Gary Smith EDA Consulting in Electronic Design

Gary Smith EDA (GSEDA) is the leading provider of market intelligence and advisory services for the global Electronic Design Automation (EDA), Electronic System Level (ESL) design, and related technology markets.

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    ESL Behavioral Design
    ESL Behavioral Design

    Confusion

    We are now seeing the mass movement into the ESL design methodology. The Early Adopters have paved the way and although there is no questioning the advanced skill level of this next group of SoC designer, there is some confusion in the design community. This Industry Note and a following Industry Note will focus on the methodology and some of the dos and don’ts of the methodology.

    Architects, ESL Designers and Software Engineers

    Firmware Engineers are the guys that write the drivers, kernels and if need be the embedded OSs. They tend to be EEs. Embedded “Programmers” write the applications and they can be either EEs or Computer Science grads. Software Engineer is a term that has just become popular in the last five years. It is being used to differentiate the Firmware, Embedded and Software Architects that are trying to deal with concurrent software issues. They call themselves Software Engineers to differentiate themselves from the programmers that just deal with straight sequential programming. Therefore there is really not much difference between a Firmware and an Embedded Software Engineer.

    In 1997 we did a survey and came up with around 400 architects. We projected 1,970 by the year 2000. That obviously makes them a really small market. What we didn’t understand then was that the architect is really not the ESL market at all. John Darringer at IBM calls the System Architect the artist. The problem today is that systems are so complex that the System Architect has lost the ability to predictably define a system that is actually achievable, particularly when you throw in the power problem. This has spread to even fairly simple embedded board designs. Today an Embedded Board Designer, who is the default System Architect for simple systems, can’t just swap in a more powerful microcontroller to solve his performance problem, because of the power issue.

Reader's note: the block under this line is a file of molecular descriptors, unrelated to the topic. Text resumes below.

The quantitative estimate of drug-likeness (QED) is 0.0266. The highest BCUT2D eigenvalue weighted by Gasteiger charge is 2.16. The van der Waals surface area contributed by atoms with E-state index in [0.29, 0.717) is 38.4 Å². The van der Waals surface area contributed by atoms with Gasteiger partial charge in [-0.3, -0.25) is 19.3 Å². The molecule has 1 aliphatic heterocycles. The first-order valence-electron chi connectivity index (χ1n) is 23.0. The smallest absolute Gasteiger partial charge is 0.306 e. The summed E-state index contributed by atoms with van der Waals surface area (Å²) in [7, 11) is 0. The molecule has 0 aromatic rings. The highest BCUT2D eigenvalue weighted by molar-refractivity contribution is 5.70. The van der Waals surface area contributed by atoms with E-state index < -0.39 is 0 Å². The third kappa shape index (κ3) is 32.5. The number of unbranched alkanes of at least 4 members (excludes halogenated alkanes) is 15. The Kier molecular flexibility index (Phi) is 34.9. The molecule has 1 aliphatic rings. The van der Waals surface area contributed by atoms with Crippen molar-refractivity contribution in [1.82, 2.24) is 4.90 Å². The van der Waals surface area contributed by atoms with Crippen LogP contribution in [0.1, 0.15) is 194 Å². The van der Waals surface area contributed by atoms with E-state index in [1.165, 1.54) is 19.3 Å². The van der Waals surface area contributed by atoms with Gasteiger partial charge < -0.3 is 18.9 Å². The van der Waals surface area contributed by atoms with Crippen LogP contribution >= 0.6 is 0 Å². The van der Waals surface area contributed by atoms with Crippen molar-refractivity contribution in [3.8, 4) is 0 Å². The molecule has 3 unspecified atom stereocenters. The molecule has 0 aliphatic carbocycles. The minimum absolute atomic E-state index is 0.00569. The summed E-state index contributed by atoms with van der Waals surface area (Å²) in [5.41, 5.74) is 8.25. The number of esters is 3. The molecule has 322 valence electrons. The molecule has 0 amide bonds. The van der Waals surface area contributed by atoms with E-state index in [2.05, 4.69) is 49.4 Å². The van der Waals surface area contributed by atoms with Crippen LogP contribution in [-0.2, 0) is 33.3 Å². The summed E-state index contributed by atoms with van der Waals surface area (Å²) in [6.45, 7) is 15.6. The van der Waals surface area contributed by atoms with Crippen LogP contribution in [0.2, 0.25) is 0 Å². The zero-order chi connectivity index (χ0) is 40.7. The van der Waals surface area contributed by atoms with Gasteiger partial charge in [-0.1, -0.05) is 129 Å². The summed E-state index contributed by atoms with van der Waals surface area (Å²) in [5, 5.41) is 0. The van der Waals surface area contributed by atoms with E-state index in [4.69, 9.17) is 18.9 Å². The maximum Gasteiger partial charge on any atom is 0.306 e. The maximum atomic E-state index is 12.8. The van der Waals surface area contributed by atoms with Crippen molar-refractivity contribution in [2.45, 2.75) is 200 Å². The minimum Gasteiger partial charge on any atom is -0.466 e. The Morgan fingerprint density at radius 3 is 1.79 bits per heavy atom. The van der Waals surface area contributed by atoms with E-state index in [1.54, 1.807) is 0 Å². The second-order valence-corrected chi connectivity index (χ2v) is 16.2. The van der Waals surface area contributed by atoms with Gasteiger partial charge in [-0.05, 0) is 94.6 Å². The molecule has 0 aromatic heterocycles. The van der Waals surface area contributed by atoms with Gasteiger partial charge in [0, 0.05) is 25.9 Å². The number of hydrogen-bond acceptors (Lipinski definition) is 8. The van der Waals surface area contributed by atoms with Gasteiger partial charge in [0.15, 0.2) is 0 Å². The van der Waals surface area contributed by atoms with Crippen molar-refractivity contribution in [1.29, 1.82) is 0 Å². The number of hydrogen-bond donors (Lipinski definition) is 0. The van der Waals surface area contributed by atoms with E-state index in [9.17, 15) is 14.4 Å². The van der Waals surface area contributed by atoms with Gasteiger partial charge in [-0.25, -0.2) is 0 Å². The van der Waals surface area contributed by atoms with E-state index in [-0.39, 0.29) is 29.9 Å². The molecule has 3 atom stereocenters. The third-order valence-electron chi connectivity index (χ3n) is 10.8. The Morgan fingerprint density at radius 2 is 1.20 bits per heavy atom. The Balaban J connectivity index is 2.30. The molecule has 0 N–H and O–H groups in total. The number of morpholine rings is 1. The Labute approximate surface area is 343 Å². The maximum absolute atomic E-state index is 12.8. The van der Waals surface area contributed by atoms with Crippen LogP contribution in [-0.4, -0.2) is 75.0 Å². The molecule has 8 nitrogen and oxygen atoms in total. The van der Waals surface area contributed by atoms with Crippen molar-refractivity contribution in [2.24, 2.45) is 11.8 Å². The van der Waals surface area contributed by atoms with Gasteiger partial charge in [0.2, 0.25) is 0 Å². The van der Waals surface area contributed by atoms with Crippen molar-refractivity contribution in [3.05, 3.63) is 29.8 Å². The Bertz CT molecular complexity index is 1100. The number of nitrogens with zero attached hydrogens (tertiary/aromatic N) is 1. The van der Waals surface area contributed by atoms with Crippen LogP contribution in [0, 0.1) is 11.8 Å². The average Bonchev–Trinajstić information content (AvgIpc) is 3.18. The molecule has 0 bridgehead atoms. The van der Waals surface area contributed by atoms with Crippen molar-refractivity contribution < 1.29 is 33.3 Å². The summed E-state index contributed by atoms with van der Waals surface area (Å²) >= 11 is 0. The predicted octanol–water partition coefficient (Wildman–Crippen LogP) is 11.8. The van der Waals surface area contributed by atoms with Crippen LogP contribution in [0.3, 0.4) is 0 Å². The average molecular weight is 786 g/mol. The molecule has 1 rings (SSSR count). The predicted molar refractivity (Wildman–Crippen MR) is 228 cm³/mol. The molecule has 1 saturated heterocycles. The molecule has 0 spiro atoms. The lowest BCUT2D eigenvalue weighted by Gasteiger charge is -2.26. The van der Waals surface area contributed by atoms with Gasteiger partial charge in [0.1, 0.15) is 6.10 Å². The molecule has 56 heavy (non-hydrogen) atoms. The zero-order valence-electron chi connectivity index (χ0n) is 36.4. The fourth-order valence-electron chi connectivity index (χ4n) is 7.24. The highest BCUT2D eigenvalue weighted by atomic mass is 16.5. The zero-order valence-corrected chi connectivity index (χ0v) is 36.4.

What companies like IBM are doing is putting a team of ESL Designers as close to the System Architect as possible, even physically close. Their job is to do the modeling of the proposed system and then extensive what-if analysis to come up with the optimal design. So today system partitioning is done by a multidiscipline team under the Architect’s direction. This is why John desperately needs a Behavioral SystemC standard. In one talk he stated that not too long ago IBM had 44 models for a cache memory, none of which were compatible with each other nor compatible with any other of their Behavioral C models. That of course made simulation and therefore what-if analysis impossible. In the European Cell Phone companies they have gone to a System Architect, and an ESL Design Group, for each application which reports into a Chief System Architect, and an ESL Design Group for the complete phone.

    Warning – Do not consider Behavioral ESL Design Software, it’s Modeling

    This is usually the first mistake designers make when entering the world of ESL design. It’s easy to do as many ESL Designers use C/C++. The other predominant language is MathWorks’ “M”, which is a modeling language. That’s exactly what the ESL Designers are doing with C/C++; using it to build models.

    What you are seeing is the ESL Designers are using the Architect’s Workbench to model the system. This way they can do the what-if-analysis needed to prove out and optimize the system design. The Architect’s Workbench is the first of the three Virtual Prototypes required for ES Level design (See Figure 1).

    Figure 1: The Three Virtual Prototypes



    Once the modeling, Behavioral Simulation and Hardware/Software partitioning is completed the portion that will become software is handed down to the Software Virtual Prototype (SWVP). That which will become hardware is handed down to the Silicon Virtual Prototype (SVP). There the design is continued to be optimized, simulated and checked to insure compliance with the specification. During these procedures the SVP and the SWVP continue to communicate and often further HW/SW partitioning is necessary. When completed the SW is compiled into finished C/C++ code and the HW is synthesized into RTL code for Implementation. The design phase is completed.

    To view entire paper, download the PDF here

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